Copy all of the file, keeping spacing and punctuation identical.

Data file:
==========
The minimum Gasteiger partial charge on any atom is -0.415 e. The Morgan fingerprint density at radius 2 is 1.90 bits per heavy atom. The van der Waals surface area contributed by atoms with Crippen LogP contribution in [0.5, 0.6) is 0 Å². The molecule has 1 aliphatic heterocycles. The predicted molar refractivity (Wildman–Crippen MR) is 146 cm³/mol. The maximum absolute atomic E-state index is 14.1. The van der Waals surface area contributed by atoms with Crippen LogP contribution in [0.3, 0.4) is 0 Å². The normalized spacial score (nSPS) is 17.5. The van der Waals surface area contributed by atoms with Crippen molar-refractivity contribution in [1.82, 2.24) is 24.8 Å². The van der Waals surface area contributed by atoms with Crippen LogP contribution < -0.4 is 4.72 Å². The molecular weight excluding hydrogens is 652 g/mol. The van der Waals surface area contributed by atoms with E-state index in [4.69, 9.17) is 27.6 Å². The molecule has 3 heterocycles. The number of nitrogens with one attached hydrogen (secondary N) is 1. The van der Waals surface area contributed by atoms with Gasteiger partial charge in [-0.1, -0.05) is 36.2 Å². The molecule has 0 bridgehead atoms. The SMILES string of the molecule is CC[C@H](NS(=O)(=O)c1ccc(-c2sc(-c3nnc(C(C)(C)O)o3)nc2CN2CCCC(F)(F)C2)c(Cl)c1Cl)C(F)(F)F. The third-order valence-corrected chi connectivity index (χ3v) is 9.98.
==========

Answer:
The minimum Gasteiger partial charge on any atom is -0.415 e. The Morgan fingerprint density at radius 2 is 1.90 bits per heavy atom. The van der Waals surface area contributed by atoms with Crippen LogP contribution in [0.5, 0.6) is 0 Å². The molecule has 1 aliphatic heterocycles. The predicted molar refractivity (Wildman–Crippen MR) is 146 cm³/mol. The maximum absolute atomic E-state index is 14.1. The van der Waals surface area contributed by atoms with Crippen LogP contribution in [0.3, 0.4) is 0 Å². The normalized spacial score (nSPS) is 17.5. The van der Waals surface area contributed by atoms with Crippen molar-refractivity contribution in [1.82, 2.24) is 24.8 Å². The van der Waals surface area contributed by atoms with Crippen LogP contribution < -0.4 is 4.72 Å². The molecular weight excluding hydrogens is 652 g/mol. The van der Waals surface area contributed by atoms with E-state index in [4.69, 9.17) is 27.6 Å². The molecule has 3 heterocycles. The number of nitrogens with one attached hydrogen (secondary N) is 1. The van der Waals surface area contributed by atoms with Gasteiger partial charge in [-0.1, -0.05) is 36.2 Å². The molecule has 0 bridgehead atoms. The SMILES string of the molecule is CC[C@H](NS(=O)(=O)c1ccc(-c2sc(-c3nnc(C(C)(C)O)o3)nc2CN2CCCC(F)(F)C2)c(Cl)c1Cl)C(F)(F)F. The third-order valence-corrected chi connectivity index (χ3v) is 9.98.